Nalewka (IPA: [na'lɛfka]), plural nalewki, is a traditional alcoholic beverage from Poland.[1] Similar to medicinal tinctures,[2]:108 it is usually 40% to 45% alcohol by volume, though some can be as strong as 75%.[3] Nalewka is created by macerating and / or infusing various ingredients in alcohol, usually vodka or neutral spirits. Among the ingredients often used are fruits, herbs, spices, roots, sugar and honey. The name nalewka is currently being registered for national appellation within the European Union.[2][4] Unlike ordinary liqueurs, nalewki are usually aged.[4][5] Since nalewka is produced by infusion rather than distillation, the liquid is typically colorful and somewhat opaque. Taste-wise, nalewka is similar to fruit liqueurs such as schnapps or eau-de-vie, but is usually sweeter and typically lacks a strong alcohol taste.

A variety of nalewka recipes in various stages of preparation

The name nalewka is sometimes misleadingly used for a variety of commercially produced alcohols sold in Poland, usually of low quality and alcohol content.

It could also be confused with its cognate, nalivka or nalyvka (Russian, Ukrainian: наливка), popular in Ukraine since the 17th century and in Russia since the 19th century.[6][7][8] While the Polish nalewka is an infusion, the Ukrainian/Russian nalivkas are made by filling a jar with fruit, sugar and water, sealing it, and letting the contents ferment. Thus, the Ukrainian/Russian nalivkas are much weaker (usually containing less than 20% alcohol).[9][10] The proper name for a Russian analogue of a Polish nalewka would be nastoika, infusion. (Russian: настойка, Ukrainian: настоянка, nastoyanka, literally, tincture).[11]


A variety of nalewka

The first documented alcoholic herbal tinctures were created by Hippocrates, the "father of medicine", as treatments for illnesses. During Roman times it was popular to infuse wines with spices, giving rise to hippocras and mulled wine. Through the following centuries, various European cultures developed many flavored alcohols using locally available fruits, herbs and spices. This was a way to preserve the flavors and medicinal properties of seasonal ingredients for use throughout the year, either as remedies or libations. Creating sweetened alcoholic tinctures gained popularity in Poland during the 16th century, possibly due to an influx of French culture brought by Henry III of France. The oldest known Polish book describing nalewka was written by Stefan Falimierz and published in Kraków in 1534, titled On Herbs and Their Potency (O ziolach y o moczy gich).[12] From the 16th to 19th centuries the Manor houses of Polish nobility would typically produce and stock a variety of nalewki, and the recipes were passed down from generation to generation in home almanacs called "Silva rerum". Families in the Polish nobility, known as the Szlachta, often kept these recipes secret, and they were only given to the senior children upon the death of the father.[2] The production of nalewka later spread to ordinary households, and from the mid to late 19th century a large number of books were published describing processes and recipes, as well as instructions for obtaining ingredients.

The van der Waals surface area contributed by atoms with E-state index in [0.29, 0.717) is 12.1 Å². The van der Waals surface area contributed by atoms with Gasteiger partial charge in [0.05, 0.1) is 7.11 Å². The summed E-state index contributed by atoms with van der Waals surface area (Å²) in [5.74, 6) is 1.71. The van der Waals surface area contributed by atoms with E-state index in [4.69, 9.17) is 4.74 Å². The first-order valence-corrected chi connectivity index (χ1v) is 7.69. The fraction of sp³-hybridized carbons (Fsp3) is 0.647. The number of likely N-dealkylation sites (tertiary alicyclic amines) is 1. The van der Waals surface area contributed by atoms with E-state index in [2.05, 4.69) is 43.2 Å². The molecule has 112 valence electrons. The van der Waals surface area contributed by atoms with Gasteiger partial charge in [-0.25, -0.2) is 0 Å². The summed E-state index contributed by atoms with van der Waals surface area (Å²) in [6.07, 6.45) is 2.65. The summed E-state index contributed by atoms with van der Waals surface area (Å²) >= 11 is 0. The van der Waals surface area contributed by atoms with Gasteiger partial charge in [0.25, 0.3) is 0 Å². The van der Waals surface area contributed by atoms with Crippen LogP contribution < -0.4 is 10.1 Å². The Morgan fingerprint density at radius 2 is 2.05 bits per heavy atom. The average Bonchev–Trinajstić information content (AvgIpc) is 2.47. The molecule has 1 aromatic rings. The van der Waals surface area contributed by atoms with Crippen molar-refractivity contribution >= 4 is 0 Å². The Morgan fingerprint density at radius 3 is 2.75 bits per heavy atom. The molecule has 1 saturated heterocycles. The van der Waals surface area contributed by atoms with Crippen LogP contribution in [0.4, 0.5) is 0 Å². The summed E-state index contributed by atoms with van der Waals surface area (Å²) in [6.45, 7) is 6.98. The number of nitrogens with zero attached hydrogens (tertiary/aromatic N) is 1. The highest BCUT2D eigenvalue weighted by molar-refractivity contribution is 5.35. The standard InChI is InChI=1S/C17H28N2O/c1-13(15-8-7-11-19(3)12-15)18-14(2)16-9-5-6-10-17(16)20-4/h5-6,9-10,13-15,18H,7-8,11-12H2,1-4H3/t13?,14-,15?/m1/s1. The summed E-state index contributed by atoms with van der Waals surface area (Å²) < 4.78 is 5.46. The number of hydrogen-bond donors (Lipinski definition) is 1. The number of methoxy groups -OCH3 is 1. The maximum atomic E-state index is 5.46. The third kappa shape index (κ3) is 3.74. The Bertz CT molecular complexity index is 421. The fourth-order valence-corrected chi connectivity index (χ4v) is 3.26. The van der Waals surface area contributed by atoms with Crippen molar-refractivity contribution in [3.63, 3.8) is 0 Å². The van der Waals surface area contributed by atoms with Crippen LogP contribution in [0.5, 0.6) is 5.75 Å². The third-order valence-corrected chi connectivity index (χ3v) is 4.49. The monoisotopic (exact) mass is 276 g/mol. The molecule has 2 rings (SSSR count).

The color of coffee-based nalewka after three years of aging, half of that time in a wooden barrel

Most nalewkas have their proper name derived either from their main ingredient or from the name of their traditional place of production. Common ingredients of nalewkas are fruits, herbs, spices, roots, leaves, flowers, sugar, and honey. Some examples of ingredients and the corresponding nalewka are below:


1.^ Technically some varieties of gin are also nalewkas.[3]

See also


  1. Lucyna Ćwierczakiewiczowa (1858). Jedyne praktyczne przepisy... (in Polish). Warsaw, Gebethner i Wolff. p. 264. ISBN 83-7386-071-1.
  2. Jan Rogala (2003). Nalewki zdrowotne, czyli 102 przepisy na alkohol który wspomaga organizm (in Polish). Warsaw, Baobab. ISBN 83-89642-00-X.
  3. Grzegorz Russak. "Nalewki staropolskie – chluba przeszłości, nadzieja przyszłości". (in Polish). Krefeld: Polonia Świata. Retrieved 2006-07-10.
  4. Zdzisław T. Nowicki (2002). Domowe piwa, cydry, wina, nalewki, likiery i kremy (in Polish). Gdynia, Galion. p. 324. ISBN 83-909329-3-8.
  5. Jan Makosiński (1911). Przepisy do przyrządzania wódek, rozolisów, rumów, araków, likierów, cognaców, esencyi ponczowych, krupników i grogu (in Polish). Kraków-Kielce, Avis. p. 43.
  6. Наливки на водке и без нее Archived 2012-07-08 at the Wayback Machine
  7. John Frederick Erdmann (1825). "Manners and Customs of the Russians in the Government of Kasan". The cabinet of foreign voyages and travels. London: Treuttel & Würtz. p. 81.
  8. "Наливка". Brockhaus and Efron Encyclopedic Dictionary (in Russian). Leipzig-St. Petersburg: Brockhaus and Efron. 1890–1906. Archived from the original on 2014-04-07. Retrieved 2011-01-16.
  9. "Наливка". Great Soviet Encyclopedia (in Russian) (III ed.). Moscow. 1969–1978. Retrieved 18 June 2020.
  10. "Наливка". Российский гуманитарный энциклопедический словарь (in Russian). Vol. 2 (I ed.). St. Petersburg: Гуманитарный издательский центр ВЛАДОС. 2002. ISBN 5-8465-0021-8. Archived from the original on 2012-11-05. Retrieved 2011-01-16.
  11. "Настойка". Малый Академический Словарь русского языка (in Russian). Vol. 2 (IV ed.). Moscow: RAS Linguistic Studies Institute, Poligrafresursy. 1999. Retrieved 2011-02-14.
  12. Studies in Polish Civilization. Institute on East Central Europe, Columbia University. 1971. p. 347.
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